Scientists in Canada have invented a device they claim can print large patches of living tissue.
In an article which appears this month in the journal Advanced Materials, Axel Guenther of the Department of Mechanical and Industrial Engineering, and Milica Radisic of the Department of Chemical Engineering and Applied Chemistry at the University of Toronto detail a machine they’ve created which can precisely print living tissue to order.
Their device uses biochemicals to create layers of “mosaic hydrogel,” a substrate into which living cells can be precisely deposited, like agar in a petri dish. The placement of the cells is so precise, the scientists were able to print the word “Toronto” on to the substrate.
But beyond manufacturing single layers of the tissue, by collecting layers of the printed tissue material, the scientists were able to build three-dimensional structures of substantial thickness.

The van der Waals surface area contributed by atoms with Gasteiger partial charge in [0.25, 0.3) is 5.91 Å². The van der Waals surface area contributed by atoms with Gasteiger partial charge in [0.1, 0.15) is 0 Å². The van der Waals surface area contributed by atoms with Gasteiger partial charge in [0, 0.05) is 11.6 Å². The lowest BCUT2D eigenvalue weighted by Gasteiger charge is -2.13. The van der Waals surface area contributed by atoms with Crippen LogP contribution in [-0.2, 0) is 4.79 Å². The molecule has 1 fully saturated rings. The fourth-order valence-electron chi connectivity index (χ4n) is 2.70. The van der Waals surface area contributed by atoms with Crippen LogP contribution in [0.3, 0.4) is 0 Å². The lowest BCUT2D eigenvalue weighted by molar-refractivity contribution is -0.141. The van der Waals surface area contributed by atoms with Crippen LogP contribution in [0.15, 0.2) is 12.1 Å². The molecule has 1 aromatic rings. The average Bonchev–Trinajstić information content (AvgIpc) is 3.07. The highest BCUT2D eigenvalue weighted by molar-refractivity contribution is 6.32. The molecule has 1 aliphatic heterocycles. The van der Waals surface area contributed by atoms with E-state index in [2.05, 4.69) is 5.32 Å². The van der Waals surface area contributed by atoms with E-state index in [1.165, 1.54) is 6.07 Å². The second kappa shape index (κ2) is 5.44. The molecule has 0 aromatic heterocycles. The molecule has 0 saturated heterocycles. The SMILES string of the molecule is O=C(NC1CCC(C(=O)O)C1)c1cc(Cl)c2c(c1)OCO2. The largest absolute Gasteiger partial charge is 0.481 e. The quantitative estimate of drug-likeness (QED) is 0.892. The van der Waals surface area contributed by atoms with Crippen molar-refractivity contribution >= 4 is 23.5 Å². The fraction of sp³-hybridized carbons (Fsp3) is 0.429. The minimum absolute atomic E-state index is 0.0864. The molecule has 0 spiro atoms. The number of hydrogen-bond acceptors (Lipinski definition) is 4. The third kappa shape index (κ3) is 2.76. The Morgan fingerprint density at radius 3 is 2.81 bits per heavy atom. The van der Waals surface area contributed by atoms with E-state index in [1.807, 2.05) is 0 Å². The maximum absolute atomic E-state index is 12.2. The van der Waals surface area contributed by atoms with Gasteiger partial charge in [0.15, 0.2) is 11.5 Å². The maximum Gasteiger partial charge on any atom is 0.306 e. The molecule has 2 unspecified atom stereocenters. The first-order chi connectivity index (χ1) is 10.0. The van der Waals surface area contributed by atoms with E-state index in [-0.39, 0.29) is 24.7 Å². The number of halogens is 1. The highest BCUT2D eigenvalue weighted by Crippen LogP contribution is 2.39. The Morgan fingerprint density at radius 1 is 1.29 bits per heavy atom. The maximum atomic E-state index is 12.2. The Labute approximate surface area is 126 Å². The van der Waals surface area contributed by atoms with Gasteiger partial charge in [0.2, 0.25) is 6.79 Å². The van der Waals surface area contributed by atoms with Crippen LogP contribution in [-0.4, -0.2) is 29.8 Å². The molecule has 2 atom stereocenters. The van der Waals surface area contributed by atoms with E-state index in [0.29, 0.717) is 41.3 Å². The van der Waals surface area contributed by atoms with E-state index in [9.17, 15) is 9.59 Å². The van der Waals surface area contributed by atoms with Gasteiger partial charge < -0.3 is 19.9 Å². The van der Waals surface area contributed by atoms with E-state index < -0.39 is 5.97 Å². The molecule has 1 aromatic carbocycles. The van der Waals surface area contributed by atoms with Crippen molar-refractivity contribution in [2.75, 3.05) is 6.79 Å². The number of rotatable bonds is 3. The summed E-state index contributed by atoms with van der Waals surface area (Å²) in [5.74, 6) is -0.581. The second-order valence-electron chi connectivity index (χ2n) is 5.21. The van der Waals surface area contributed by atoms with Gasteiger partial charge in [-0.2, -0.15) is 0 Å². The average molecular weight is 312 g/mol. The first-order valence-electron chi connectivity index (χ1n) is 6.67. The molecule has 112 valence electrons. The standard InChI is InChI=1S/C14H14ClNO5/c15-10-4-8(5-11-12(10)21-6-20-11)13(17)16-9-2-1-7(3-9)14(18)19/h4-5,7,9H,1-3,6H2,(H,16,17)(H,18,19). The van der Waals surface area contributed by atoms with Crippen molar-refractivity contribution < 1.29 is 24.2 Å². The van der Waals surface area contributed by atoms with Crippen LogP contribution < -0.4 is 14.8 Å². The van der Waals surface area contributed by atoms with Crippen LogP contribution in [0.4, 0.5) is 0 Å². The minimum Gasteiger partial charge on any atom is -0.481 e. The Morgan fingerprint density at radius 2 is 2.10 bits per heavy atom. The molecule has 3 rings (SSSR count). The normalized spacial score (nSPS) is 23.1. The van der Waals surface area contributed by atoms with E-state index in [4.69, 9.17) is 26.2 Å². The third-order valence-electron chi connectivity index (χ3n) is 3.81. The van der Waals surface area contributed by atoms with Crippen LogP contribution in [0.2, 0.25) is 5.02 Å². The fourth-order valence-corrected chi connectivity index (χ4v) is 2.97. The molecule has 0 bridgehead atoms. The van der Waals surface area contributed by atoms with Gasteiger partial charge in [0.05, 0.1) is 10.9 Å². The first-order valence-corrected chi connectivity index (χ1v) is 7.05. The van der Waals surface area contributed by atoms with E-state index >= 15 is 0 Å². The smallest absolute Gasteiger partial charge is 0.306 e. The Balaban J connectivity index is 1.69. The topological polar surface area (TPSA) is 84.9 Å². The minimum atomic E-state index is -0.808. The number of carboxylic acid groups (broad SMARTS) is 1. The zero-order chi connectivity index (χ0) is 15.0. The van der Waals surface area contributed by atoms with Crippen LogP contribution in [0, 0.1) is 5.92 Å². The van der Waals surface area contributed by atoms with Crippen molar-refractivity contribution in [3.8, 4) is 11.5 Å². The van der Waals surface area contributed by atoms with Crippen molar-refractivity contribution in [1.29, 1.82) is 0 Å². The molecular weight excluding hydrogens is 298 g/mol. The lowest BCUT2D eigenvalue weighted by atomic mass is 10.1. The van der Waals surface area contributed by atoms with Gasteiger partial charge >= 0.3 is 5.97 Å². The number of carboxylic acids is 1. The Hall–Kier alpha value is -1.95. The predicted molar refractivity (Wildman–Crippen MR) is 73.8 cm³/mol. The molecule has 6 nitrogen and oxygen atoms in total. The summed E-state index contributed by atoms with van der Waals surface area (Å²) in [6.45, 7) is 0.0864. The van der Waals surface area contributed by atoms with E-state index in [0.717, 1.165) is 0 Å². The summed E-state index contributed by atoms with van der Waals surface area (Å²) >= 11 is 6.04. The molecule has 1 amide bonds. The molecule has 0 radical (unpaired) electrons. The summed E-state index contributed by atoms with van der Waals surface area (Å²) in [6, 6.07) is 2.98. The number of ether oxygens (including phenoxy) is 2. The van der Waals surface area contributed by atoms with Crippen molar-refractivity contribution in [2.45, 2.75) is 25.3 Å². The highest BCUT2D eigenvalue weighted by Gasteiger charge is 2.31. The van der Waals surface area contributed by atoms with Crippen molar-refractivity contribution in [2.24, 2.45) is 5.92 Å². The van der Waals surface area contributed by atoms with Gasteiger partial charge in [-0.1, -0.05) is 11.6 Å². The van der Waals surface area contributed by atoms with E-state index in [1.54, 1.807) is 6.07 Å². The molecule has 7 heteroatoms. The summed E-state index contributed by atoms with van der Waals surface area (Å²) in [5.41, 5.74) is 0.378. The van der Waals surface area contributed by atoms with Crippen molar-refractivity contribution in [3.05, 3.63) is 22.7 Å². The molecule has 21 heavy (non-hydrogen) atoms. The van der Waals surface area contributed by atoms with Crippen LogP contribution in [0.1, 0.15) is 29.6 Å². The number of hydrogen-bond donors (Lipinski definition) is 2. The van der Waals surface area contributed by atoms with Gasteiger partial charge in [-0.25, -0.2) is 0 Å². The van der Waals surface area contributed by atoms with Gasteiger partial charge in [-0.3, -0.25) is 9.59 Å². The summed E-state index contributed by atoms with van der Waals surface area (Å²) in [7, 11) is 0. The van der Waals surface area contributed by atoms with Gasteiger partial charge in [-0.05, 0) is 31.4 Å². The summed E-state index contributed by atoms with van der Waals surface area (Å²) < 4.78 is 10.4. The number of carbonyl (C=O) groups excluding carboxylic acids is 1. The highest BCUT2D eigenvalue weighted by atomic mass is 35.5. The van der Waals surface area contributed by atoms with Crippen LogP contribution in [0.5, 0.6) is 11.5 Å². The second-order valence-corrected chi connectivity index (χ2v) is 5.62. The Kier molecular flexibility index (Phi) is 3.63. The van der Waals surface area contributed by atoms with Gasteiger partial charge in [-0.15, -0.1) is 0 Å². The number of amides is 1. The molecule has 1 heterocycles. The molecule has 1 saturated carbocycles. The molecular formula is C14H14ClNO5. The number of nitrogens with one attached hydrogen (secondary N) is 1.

It isn’t yet commercialized, but Guenther has bold plans for the technology. “My laboratory is currently pursuing different applications of the technology—different tissues,” Guenther said in a press release. “But one of my dreams is to one day engineer a vascularized leaf – perhaps a maple leaf.”
Needless to say, a system for printing living tissue on demand could have enormous ramifications for future biotech. Low hanging fruit? Generating new skin for treating burn victims, growing custom organs for transplant, or synthesizing tissues specifically designed to produce new medicines. But paired with recent advances in synthetic biology, there may an amplification effect which we can scarcely imagine now.
Only time will tell.